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Unions sound warning about UK-backed plan to rebuild Ukraine

Lugano Declaration pushes for modernisation and investment, but critics say a just reconstruction is needed

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Thomas Rowley
7 July 2022, 1.59pm

Swiss President Ignazio Cassis and Ukraine's President Volodymyr Zelenskyi, via video link, at the Lugano Conference

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(c) REUTERS / Alamy Stock Photo. All rights reserved

UK-backed plans to rebuild Ukraine after the war are “absolutely worthless” and will do nothing to protect workers, labour chiefs in the country have warned after the plans were presented this week.

They say reconstruction plans for Ukraine should include a clear role for trade unions and provisions to improve conditions and train workers. Yet labour organisations were not represented at the national and international talks that saw the plans, signed by 40 states, drawn up.

The Lugano Declaration was presented at an international conference in Switzerland on Tuesday.

Signatories include the EU, UK and US. The document advocates a reconstruction, modernisation and investment programme for Ukraine, backed by western governments and banks.

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Speaking at the event, Ukrainian prime minister Denys Shmyhal stated that short- and long-term reconstruction and recovery could cost up to $750bn, and laid out a western-backed roadmap for reform and recovery.

“No representatives from Ukrainian trade unions, nor our social partners from the employers’ side, were invited to help develop the reconstruction plan,” said Natalia Zemlyanska, head of Ukraine’s Union of Manufacturers and Entrepreneurs. “For us, this document is absolutely worthless.

“Why is this document only about money and mythical investors, and no words about the policies that will affect real people, Ukrainians, workers – the people who are going to restore the country?”

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The Lugano Declaration is backed by 40 states

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(c) REUTERS / Alamy Stock Photo. All rights reserved

The Lugano declaration includes a set of principles that are to guide Ukraine’s reconstruction, including transparency, rule of law, public participation and sustainability.

That process, the declaration reads, “has to be inclusive and ensure gender equality and respect for human rights, including economic, social and cultural rights.”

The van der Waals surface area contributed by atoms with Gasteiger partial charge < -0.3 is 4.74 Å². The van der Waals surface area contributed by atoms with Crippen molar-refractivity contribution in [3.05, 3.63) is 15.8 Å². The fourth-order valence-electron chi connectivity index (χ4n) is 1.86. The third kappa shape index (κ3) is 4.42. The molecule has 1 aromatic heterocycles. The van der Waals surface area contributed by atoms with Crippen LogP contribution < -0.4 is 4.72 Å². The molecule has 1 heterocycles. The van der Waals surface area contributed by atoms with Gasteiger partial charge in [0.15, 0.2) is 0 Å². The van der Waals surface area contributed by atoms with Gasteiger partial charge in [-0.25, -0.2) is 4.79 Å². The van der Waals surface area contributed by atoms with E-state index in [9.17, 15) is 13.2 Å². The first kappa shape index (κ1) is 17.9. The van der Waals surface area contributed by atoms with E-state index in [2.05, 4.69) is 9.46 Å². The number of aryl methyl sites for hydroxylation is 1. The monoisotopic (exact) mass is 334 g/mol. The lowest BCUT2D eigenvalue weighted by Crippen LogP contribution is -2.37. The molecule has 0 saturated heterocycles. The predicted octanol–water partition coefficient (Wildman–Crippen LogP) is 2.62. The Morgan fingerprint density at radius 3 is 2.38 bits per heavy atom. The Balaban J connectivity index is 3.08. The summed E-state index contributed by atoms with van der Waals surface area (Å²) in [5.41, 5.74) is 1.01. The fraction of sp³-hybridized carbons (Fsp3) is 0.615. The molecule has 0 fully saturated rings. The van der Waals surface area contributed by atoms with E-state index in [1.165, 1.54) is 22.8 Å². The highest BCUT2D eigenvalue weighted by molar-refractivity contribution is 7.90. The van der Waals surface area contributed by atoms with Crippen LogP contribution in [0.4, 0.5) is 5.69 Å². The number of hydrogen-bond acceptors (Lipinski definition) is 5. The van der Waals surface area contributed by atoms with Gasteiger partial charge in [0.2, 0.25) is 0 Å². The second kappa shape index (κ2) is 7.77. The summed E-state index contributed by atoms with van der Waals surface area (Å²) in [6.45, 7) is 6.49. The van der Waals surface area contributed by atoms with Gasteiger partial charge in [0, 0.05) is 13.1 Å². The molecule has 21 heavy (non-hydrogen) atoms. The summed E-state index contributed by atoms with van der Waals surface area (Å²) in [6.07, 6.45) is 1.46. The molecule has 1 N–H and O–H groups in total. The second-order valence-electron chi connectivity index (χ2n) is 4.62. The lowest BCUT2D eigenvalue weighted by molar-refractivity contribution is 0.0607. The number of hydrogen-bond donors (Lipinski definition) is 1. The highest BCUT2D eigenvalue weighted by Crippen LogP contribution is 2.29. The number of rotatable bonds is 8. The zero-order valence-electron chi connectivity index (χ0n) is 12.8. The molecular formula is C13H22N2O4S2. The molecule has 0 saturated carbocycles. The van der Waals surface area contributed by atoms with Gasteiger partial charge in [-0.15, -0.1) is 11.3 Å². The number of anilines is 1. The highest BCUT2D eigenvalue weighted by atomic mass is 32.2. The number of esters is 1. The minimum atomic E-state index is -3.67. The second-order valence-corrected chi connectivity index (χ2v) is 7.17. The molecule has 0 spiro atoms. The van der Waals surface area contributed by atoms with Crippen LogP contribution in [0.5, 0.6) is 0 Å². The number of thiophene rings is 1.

The conference included a platform for Ukrainian civil society, but it included no labour organisations, according to a list of participants.

The International Labor Organization, a UN agency responsible for advancing workers’ rights and economic justice, said it was not invited to participate in an official capacity, although an ILO representative did attend the conference.

UK foreign secretary Liz Truss said that the reconstruction plan “needs to be a new Marshall Plan for Ukraine and it needs to be driven by Ukraine itself”.

“It’s absolutely imperative we get the Ukrainian economy going, we need to be able to support returning Ukrainians returning to Ukraine, we need to give people hope about the future,” Truss told conference participants.

openDemocracy has approached the Ukraine Recovery Conference and the Swiss Ministry of Foreign Affairs for comment.

A window of opportunity

Ukrainian trade unionists and labour experts are also concerned that the future outlines of international and state-led reconstruction may have already been set with drastic wartime labour deregulation efforts, and ongoing efforts to liberalise labour legislation prior to the Russian invasion in February this year.

George Sandul, a labour lawyer who defends workplace rights in Ukraine, told openDemocracy that a cohort of Ukrainian parliamentarians and government officials had used the Russian invasion as a “window of opportunity” to attempt to push through far-reaching changes to the country’s labour legislation.

These efforts, Sandul said, were part of a shift towards a “closing space” for labour organisations under the current Ukrainian government.